Of course, a company saying they will enforce a new privacy policy and actually enacting it are two separate things. In recent months, major tech companies have faced unprecedented fines, Lewis explains, to set a standard all companies must follow. In response, governments across the globe are starting to take charge by creating their own guidelines to regulate big tech and ensure the enforcement of data privacy — notable examples mentioned were the General Data Protection Regulation (GDPR) in the EU and the California Consumer Privacy Act of 2018 (CCPA). Panelist Craig Besnoy, whose law practice specializes in intellectual property, technology and privacy, offered that as these conversations are happening, it is of utmost important for media attorneys to get a seat at the table up-front, to help lead the discussion about how companies can best implement privacy by design practices. Based on the FTC’s guideline of privacy by design, this could mean that suggesting to companies that they only collect data essential to their operations, so they are not questioned as to why they have collected information outside their scope if a data incident occurs. Or, the panel postulated, this could mean obtaining broader data collection rights up front so they can adapt to new formats or products that would require them to ask permission for more data in the future. The FTC is asking companies to be proactive, as they are stewards of incredibly sensitive data, and operating to protect data not only saves necessary legal repercussions but, as Lewis put it, “engenders consumer trust and increased goodwill.”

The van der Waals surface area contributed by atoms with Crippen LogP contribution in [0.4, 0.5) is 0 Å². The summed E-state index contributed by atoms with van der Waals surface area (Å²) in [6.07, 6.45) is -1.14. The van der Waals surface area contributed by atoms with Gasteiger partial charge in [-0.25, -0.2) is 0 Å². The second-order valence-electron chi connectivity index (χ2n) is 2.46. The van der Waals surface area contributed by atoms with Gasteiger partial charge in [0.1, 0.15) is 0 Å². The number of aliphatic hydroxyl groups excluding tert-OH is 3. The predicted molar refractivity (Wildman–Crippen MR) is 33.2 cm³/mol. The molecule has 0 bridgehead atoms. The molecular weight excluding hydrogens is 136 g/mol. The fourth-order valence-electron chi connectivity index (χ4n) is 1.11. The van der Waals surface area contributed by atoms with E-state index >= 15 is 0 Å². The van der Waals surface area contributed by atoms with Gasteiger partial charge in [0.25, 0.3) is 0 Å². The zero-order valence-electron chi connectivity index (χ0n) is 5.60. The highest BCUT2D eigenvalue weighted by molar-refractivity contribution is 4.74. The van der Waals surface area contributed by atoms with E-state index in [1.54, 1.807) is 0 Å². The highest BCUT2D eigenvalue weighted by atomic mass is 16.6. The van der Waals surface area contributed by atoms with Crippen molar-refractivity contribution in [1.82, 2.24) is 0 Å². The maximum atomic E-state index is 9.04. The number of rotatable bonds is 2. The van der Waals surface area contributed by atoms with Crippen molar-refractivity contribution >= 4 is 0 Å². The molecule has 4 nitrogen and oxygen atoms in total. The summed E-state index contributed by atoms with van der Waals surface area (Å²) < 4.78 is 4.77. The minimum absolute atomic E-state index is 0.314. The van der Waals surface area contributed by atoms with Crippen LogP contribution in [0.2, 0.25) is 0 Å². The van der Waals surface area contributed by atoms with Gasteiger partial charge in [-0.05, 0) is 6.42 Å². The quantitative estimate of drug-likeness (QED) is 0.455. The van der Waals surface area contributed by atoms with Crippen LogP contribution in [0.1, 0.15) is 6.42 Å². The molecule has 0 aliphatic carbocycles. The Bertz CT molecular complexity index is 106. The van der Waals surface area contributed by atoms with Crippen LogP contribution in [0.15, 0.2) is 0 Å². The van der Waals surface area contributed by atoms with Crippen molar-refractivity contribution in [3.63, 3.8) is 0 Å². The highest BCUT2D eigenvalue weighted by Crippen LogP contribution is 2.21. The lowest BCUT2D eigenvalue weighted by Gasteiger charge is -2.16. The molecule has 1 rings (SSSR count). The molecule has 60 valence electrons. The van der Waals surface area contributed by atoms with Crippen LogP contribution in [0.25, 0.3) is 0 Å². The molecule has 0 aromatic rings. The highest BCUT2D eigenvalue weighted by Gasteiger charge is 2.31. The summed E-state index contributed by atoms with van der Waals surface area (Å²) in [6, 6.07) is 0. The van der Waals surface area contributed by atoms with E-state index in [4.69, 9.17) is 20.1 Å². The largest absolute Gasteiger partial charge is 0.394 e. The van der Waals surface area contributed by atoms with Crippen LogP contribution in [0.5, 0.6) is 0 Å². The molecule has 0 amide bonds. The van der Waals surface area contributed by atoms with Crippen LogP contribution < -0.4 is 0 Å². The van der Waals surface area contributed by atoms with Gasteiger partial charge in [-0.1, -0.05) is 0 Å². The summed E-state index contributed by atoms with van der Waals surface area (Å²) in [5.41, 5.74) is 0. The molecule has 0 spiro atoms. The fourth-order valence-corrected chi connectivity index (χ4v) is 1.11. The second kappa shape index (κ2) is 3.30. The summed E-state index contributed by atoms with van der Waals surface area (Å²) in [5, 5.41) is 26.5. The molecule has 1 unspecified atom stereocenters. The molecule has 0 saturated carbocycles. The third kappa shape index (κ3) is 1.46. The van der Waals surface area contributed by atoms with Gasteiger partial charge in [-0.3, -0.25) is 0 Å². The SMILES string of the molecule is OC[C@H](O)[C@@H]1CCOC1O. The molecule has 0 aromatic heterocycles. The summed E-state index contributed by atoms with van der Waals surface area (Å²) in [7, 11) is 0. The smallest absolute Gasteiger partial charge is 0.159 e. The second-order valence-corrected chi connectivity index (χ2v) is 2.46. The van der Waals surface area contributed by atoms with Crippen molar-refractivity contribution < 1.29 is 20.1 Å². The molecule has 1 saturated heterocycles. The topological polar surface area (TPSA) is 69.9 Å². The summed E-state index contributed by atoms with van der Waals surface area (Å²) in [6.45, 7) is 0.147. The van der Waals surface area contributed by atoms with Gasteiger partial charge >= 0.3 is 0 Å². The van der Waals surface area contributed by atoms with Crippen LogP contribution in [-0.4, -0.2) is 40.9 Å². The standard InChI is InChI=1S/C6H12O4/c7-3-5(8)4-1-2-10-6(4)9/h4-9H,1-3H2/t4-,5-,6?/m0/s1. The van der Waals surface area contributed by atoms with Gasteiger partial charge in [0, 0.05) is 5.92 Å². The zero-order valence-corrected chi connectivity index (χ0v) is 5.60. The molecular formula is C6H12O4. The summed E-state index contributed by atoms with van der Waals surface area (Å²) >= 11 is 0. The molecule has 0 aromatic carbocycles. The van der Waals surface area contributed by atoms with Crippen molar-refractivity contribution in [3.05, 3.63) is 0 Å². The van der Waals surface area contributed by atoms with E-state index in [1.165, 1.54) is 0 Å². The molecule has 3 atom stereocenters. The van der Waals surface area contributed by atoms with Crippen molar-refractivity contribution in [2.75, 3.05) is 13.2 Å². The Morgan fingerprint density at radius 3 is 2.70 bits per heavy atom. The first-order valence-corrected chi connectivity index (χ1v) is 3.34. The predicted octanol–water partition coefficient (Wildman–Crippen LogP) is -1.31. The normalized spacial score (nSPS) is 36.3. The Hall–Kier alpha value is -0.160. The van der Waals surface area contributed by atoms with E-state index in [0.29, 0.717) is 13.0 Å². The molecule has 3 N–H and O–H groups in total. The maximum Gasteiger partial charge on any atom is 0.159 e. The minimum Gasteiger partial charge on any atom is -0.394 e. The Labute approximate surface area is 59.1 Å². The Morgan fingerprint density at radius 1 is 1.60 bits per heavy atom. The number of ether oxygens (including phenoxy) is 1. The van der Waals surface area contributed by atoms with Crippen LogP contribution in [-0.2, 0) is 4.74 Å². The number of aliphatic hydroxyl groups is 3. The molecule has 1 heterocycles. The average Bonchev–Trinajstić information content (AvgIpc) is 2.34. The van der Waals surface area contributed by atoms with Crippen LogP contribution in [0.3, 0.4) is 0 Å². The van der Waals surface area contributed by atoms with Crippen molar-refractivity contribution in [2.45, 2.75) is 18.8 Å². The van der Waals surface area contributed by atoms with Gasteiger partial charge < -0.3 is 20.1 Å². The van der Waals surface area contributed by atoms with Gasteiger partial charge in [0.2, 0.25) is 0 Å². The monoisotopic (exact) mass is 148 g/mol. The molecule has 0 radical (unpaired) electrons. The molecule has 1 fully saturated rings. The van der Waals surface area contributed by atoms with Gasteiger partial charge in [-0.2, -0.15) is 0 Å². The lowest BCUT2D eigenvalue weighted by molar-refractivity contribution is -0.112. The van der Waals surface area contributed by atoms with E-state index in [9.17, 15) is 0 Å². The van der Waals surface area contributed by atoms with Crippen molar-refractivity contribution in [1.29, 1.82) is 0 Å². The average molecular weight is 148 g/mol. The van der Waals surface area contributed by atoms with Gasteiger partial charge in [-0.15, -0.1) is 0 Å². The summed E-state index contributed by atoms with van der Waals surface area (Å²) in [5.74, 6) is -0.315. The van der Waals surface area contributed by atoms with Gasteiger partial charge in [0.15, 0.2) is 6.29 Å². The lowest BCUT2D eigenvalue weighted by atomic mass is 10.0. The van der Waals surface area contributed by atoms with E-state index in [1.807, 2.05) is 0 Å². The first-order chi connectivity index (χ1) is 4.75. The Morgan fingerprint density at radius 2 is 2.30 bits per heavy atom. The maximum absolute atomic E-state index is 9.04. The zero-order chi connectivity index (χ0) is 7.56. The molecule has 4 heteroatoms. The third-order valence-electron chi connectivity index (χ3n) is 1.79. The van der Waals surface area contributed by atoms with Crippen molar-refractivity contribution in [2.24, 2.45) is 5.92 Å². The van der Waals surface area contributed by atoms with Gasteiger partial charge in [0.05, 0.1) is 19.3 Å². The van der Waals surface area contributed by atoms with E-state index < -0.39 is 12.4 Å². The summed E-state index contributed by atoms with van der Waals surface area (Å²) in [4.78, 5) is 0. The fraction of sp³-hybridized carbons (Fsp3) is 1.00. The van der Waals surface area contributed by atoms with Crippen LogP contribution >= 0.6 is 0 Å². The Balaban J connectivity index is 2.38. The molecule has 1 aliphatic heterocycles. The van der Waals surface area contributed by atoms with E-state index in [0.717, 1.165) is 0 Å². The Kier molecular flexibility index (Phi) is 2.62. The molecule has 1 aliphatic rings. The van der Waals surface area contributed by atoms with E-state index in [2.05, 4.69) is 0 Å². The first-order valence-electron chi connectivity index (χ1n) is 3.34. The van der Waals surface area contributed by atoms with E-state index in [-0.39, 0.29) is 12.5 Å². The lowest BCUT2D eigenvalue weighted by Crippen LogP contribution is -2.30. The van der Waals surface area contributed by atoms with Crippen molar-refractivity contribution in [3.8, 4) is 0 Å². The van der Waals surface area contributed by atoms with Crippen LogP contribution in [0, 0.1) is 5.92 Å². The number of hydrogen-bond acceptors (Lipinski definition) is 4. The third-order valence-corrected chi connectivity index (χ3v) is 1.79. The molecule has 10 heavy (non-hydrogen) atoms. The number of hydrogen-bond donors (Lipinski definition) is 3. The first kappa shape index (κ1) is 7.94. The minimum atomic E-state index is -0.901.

So what happens in the event of a data breach, which the panel agreed to refer to as a “data incident?” Each state in the U.S. has breach notification laws in place, and many have their own statutory framework which may affect data protection and the use of data by private entities. As mentioned earlier, California is working to pass an updated privacy-focused legislation, the CCPA; New York State, Delaware and Maryland are also preparing stronger laws in response to consumer concerns to events such as last year’s Cambridge Analytica incident. These new laws would grant consumers the right to access what information a company has collected since they have begun interacting, and the option to “opt out of sale” of their personal data to outside parties. Brittany Bacon of Hunton Andrews Kurth LLP points out that bills like the CCPA, which was drafted in a week’s time, are a start, but do not completely ensure consumer protection just yet. There is also work on a federal privacy bill, something the major tech companies want; however this has proven tricky to hash out because it involves consensus across all 50 states. A nationwide bill also requires proper communication to all parties involved — legislators, legal teams, companies and consumers — something which the EU is facing now with the GDPR. U.S.-based companies who do business in the EU, for example, are currently working on understanding the law by asking legal experts how this directly affects them. While the GDPR is written for companies based in the EU and those outside companies targeting EU consumers, it is essential for companies in the U.S. to comply with the cross-border guidelines set up by the law. If an artist from the U.S. is touring in the EU, for example, and the marketing team collects data during the tour that they’d like to bring back to the U.S., they are required to be proactive approach in collecting and securing that information.